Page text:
United Food and Commercial Workers, which voted to authorize a strike, represents the North Adams Stop & Shop. NICHOLAS GOLDROSEN/MANAGING EDITOR
Hundreds of members of United Food and Commercial Workers (UFCW) Local 1459, the union representing approximately 2000 Stop & Shop workers in western Massachusetts, voted on Sunday to authorize a strike against the grocery store chain. Although it has not yet begun, all five UFCW locals representing Stop & Shop workers, composed of unions 1459, 1455, 919, 371 and 328, have authorized a strike, allowing for the possibility of action if negotiations fail.
The unions’ frustrations come from recent contract negotiations following the conclusion of the latest contract for workers. Some of the unions’ main concerns include wage decreases and negative effects on workers’ health care plans.
Before the vote, Tyrone Housey, president of UFCW Local 1459, released a video explaining the importance of the vote. “There’s not much progress that has been made,” he said. “The company continues to demand drastic cuts in wages and benefits, which we have soundly rejected… This vote is imperative because we need to send a message to the company that we mean business so far as maintaining our existing wages and benefits… The company is not moving in a direction that we feel is good for us and good for our customers.”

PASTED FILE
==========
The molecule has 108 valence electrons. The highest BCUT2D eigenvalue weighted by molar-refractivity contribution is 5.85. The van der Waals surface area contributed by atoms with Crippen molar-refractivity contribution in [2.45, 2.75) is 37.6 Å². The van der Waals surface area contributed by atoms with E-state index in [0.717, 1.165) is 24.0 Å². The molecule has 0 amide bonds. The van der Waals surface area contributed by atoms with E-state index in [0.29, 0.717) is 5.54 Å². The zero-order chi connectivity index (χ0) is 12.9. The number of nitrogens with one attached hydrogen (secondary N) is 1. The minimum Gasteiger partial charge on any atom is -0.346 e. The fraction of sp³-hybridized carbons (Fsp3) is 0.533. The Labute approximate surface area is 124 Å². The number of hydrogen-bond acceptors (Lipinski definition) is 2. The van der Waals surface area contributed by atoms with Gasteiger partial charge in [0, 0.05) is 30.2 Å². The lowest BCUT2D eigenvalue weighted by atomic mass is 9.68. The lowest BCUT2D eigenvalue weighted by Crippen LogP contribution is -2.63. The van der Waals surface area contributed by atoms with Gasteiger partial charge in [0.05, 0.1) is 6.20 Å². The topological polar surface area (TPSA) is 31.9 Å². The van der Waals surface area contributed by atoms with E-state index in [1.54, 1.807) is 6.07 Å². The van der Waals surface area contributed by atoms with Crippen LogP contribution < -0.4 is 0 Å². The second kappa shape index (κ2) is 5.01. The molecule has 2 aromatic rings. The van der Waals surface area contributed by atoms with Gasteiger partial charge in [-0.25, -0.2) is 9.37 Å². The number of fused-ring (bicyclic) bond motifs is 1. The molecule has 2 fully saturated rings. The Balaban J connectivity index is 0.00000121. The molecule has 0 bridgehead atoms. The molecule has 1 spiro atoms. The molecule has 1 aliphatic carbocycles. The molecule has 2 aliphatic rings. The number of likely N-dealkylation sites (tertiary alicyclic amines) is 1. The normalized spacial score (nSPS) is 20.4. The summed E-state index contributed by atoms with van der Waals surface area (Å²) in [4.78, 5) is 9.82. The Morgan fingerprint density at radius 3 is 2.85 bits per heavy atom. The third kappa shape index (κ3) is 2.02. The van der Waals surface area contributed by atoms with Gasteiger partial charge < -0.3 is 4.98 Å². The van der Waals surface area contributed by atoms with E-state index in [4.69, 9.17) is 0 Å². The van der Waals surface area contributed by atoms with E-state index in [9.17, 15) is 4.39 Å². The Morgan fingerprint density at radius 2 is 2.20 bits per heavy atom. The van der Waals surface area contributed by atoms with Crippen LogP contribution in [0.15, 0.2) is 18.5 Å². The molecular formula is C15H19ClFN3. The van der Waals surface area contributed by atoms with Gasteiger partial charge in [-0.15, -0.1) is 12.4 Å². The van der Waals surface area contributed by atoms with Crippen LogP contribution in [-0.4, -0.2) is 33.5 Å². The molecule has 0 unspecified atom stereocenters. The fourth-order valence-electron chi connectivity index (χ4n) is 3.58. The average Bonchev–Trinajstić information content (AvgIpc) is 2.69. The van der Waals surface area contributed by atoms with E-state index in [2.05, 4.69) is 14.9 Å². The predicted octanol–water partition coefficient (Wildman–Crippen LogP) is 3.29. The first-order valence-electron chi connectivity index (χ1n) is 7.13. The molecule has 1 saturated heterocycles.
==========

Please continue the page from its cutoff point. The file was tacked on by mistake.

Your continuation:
An update on the UFCW Local 1459 website described an enthusiastic atmosphere at the meeting. “Housey’s displeasure with Stop & Shop was clearly shared by workers who shouted a chorus of ‘Take them down!’ as he spoke,” the website said. “There was no dissension or apprehension about the possibility of a strike, and workers were clearly willing and ready to strike if necessary.”
Stop & Shop has been releasing statements on its website to provide updates to the negotiations. “A fair, new agreement also must reflect the rapid changes and increasing competition that are reshaping our industry,” the company said. “Any new contract must ensure that Stop & Shop can continue to offer customers the service, selection and value they expect.”
Although the unions have not yet called a strike, the authorizations give the union leaders the ability to begin a strike in the coming weeks if negotiations continue to falter.